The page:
At the same time, conservatives could gravitate toward an Alaska-style plan that not only embodies their avowed aversion to corporate welfare, but also shows that market mechanisms can work as well as, if not better than, government.  Conservative intel­lec­tuals have long been enchanted by a theorem of Ronald Coase, a Nobel prize-winning economist, who contended that clearly defined property rights—including emission rights—can reduce pollution more efficiently than government regulation.  Here’s a practical chance to put his theorem to work.

At a more emotional level, many conservatives are hankering to privatize something big—and if it can’t be Social Security, why not make it the sky?  One can almost hear the sound bite now: “The sky isn’t the government’s asset, it’s the peoples.”  Moreover, as budget surpluses are sucked up by aging baby boomers, making tax cuts improb­able, the new Republican mantra could well be dividends.  And what could be a more pro-family dividend formula than equal shares for every man, woman, and child?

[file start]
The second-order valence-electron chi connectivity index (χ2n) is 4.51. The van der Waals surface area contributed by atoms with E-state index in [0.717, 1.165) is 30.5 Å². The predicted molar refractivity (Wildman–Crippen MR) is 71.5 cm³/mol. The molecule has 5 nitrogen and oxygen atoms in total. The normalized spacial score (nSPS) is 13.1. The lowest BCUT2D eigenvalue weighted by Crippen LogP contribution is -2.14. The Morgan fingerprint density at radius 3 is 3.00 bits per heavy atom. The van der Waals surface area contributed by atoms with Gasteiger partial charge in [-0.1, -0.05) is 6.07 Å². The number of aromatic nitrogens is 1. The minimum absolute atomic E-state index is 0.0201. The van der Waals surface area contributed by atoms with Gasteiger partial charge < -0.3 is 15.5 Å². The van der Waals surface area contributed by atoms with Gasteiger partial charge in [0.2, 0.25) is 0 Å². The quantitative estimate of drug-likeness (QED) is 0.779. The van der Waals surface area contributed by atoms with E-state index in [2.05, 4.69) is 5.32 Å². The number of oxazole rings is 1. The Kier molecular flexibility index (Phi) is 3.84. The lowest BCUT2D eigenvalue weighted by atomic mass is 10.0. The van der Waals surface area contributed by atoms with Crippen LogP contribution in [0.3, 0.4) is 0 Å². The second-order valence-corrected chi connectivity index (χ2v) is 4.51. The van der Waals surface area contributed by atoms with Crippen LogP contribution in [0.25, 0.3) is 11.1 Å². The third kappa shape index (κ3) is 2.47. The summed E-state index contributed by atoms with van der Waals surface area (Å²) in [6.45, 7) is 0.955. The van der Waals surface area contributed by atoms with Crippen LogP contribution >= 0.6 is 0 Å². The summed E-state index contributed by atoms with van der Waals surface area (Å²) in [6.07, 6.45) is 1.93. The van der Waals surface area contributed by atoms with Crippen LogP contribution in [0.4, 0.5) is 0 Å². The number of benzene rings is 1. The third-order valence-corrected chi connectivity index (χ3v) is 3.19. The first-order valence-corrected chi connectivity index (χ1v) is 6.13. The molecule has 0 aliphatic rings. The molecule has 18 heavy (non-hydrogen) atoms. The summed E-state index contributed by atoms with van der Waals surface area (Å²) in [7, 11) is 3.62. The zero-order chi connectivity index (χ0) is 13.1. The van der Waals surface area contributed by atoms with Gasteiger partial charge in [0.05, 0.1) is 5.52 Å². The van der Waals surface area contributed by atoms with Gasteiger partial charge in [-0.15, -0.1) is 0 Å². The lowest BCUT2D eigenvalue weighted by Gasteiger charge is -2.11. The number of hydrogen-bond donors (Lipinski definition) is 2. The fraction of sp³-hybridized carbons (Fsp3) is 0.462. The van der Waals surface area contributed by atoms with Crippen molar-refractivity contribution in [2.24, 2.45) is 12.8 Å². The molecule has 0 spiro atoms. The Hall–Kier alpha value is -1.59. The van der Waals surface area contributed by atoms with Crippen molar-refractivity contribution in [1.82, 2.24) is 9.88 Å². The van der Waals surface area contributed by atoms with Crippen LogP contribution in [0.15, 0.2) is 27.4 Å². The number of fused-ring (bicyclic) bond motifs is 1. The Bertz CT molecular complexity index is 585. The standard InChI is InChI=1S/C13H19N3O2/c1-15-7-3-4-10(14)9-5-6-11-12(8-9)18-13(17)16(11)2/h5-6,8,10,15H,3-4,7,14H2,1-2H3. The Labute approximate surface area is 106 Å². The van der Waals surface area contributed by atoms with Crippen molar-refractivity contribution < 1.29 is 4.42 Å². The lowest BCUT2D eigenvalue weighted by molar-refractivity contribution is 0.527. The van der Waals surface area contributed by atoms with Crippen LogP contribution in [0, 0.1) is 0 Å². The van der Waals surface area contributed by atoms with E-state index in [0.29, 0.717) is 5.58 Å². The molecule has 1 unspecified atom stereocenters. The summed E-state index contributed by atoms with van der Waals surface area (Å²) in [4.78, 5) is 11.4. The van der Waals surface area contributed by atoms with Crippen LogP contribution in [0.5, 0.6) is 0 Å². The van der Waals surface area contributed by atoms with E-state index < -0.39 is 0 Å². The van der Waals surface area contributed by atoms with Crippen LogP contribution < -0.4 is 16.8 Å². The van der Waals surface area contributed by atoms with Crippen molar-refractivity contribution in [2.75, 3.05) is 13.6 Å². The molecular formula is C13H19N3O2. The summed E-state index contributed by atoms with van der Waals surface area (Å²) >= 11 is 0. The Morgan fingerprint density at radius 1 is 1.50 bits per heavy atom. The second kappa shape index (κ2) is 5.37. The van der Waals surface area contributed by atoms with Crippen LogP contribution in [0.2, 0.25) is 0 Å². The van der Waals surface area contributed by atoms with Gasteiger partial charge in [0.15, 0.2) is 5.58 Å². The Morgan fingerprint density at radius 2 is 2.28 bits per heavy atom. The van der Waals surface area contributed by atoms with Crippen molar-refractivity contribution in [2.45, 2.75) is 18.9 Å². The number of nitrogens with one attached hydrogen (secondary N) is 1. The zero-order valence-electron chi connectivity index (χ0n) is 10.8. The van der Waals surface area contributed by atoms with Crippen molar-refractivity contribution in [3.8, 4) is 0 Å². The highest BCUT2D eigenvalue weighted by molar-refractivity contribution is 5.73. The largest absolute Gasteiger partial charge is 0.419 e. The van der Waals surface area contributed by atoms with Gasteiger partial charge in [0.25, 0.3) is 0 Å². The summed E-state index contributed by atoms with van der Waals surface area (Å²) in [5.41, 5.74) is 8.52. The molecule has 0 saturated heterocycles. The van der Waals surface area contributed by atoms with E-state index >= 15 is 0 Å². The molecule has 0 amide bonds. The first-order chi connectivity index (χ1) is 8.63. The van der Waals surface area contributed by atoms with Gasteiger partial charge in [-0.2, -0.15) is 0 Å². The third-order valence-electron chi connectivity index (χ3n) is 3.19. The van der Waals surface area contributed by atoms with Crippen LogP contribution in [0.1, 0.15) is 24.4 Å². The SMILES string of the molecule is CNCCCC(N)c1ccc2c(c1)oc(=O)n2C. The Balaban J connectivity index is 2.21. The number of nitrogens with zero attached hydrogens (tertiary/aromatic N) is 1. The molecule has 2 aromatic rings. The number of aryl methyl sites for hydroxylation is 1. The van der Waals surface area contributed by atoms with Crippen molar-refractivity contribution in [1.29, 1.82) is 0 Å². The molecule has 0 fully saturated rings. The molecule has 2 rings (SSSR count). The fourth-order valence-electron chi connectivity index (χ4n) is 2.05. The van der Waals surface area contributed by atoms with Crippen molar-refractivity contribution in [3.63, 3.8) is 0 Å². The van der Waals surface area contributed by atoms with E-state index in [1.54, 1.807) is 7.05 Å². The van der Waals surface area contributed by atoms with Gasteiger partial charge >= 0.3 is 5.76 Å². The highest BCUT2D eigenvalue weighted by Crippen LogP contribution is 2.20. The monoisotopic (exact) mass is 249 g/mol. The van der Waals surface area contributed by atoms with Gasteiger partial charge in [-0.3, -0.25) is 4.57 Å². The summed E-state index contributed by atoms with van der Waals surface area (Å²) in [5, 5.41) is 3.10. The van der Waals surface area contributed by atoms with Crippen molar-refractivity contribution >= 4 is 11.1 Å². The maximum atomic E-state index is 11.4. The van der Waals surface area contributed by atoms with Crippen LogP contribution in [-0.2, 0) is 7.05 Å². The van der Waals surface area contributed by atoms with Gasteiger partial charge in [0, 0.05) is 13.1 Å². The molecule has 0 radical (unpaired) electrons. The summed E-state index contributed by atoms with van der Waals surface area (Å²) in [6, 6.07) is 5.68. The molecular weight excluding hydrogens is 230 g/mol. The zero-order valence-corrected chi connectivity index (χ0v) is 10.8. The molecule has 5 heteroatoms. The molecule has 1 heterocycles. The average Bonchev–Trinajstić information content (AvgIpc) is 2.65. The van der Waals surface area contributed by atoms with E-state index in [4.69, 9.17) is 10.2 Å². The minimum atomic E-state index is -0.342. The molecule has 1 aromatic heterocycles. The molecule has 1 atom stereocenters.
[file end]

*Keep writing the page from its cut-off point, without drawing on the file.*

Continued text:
To be sure, there are intellectual and political obstacles to an Alaska-style plan for the sky.  Some environmentalists object to the very notion of selling permits to pollute.  How, they ask, could something as sacred as the sky be chopped into marketable slices and sold for cash?  Many liberals, moreover, see no distinction between the govern­ment as trustee of a common asset and the government as outright owner­­.  An owner can do what ever he chooses with an asset; a trustee cannot.  Such liberals have lists of worthy programs that would soak up future sky revenue.  The idea that an income-producing asset could belong to citizens rather than to government—that the commons is not the same thing as the state—doesn’t sit easily with them.